The apparatus described in Example 1 was employed and the electrolysis of MgO was carried out in an electrolyte composed of 69.25 wt. % LiCl, 25 wt. % KCl, 5 wt. % LiF and 0.25% MgO. The electrolysis of MgO was carried out with no measurable chlorine generation at a superficial current density of 2.2 amperes/sq. in. An aluminum pool was used as the cathode to keep the magnesium from floating. Analysis of the aluminum pool at the completion of this experiment resulted in a content of 2.69 wt. % magnesium.
An extended surface area anode is used in this process the basic design of which is shown in FIGS. 1 and 2. The concept as applied to commercial aluminum production is shown in FIG. 3, where, however, an anode of rectangular cross section is used. A thermal balance is achieved based on the electrical energy used, the aluminum produced, heat losses to the environment, heat of reaction, and an operating temperature of 750° C. The nominal electrolyte composition is 42.75% NaCl, 42.75% KCl, 12.5% Na3 AlF6, and 2% Al2 O3. The alumina in this electrolyte has an estimated solubility less than 0.5%.
In this example, a superficial anode current density of 5/875 amperes/sq. in. at a cell voltage of about 3.22 V is estimated with no expected chlorine generation due to the extended surface area of the anode. The anode-cathode distance is 1.00 in. A current efficiency of aluminum production of about 92% or more is expected. In this system the carbon anode is prepared by drilling 0.375 in. diameter holes through the 15 in height of the anode to achieve a porosity of 30-40%. The bottom cross section of the anode is 21 in. by 39.375 in., or 827 sq. in. The extended area of the anode generated by the holes through the entire height is 46,312 sq. in. A portion of this extended area will be available for electrolysis depending on the magnitude of overpotential associated with the electrochemical reaction. Typically, 1 to 3 inches of the hole depth facing the cathode is electrochemically active. Therefore, increases of 4 to 12 times in surface area for electrolysis are expected. The anode top is submerged below the upper surface of the electrolyte to aid in electrolyte circulation. The connection of the anode rod to the carbon is protected from the electrolyte by a sleeve to protect the salt from getting to the junction between the anode collector bar and the carbon anode. The cell design shown in FIG. 3 takes advantage of the following attributes of the invention: lower temperatures, low reactant-solubility, lower corrosion, greater density difference metal to salt, lower alkali metal activity and higher electrical conductivity. Expected energy required to produce aluminum, based on an energy balance calculation using the 3.22 volts and 92% current efficiency cited above, is only about 4.7 Kwh/lb (kilowatt-hours per pound of aluminum) compared to conventional rates of about 6 or more.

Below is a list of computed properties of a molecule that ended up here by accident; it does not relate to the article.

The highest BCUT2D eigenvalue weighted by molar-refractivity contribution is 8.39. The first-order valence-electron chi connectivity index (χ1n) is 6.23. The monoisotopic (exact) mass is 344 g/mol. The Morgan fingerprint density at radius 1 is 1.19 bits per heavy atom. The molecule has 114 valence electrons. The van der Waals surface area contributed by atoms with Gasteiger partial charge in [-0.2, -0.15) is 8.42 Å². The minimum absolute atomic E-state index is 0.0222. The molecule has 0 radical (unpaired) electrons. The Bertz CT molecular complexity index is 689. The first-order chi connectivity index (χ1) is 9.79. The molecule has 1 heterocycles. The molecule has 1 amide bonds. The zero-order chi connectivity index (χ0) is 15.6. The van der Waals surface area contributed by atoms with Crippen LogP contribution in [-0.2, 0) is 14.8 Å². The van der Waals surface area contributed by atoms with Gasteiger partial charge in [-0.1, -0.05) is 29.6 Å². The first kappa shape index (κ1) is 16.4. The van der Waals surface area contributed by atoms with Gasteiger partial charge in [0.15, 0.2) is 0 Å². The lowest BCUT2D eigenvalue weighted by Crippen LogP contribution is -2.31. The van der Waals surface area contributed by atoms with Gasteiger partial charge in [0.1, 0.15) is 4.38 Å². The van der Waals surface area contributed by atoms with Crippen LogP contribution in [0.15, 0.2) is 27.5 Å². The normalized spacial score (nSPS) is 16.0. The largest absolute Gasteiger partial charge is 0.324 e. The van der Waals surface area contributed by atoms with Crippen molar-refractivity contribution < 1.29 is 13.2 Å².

In preferred embodiments, the extended surface area of the electrode is at least about 2 times and more preferably, at least about 15 times that of the superficial area of the electrode. The electrode can be consumable or inert.
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|U.S. Classification||205/354, 205/386, 205/363, 205/367, 205/395, 205/391, 205/382|
|International Classification||C25C3/04, C25C3/06, C25C7/02, C25C3/00, C25C3/12|
|Cooperative Classification||C25C3/04, C25C3/125, C25C3/00, C25C3/06, C25C7/025|
|European Classification||C25C3/06, C25C7/02D, C25C3/00, C25C3/12B, C25C3/04|
|Aug 14, 1990||AS||Assignment|
Owner name: ALUMINUM COMPANY OF AMERICA, PENNSYLVANIA
Free format text: ASSIGNMENT OF ASSIGNORS INTEREST.;ASSIGNORS:LACAMERA, ALFRED F.;VAN LINDEN, JAN H.L.;PIERCE, THOMASV.;AND OTHERS;REEL/FRAME:005418/0900;SIGNING DATES FROM 19900705 TO 19900809
|Dec 22, 1992||CC||Certificate of correction|
|Sep 16, 1994||FPAY||Fee payment|
Year of fee payment: 4
|Dec 8, 1998||REMI||Maintenance fee reminder mailed|
|May 16, 1999||LAPS||Lapse for failure to pay maintenance fees|
|Jul 13, 1999||FP||Expired due to failure to pay maintenance fee|
Effective date: 19990514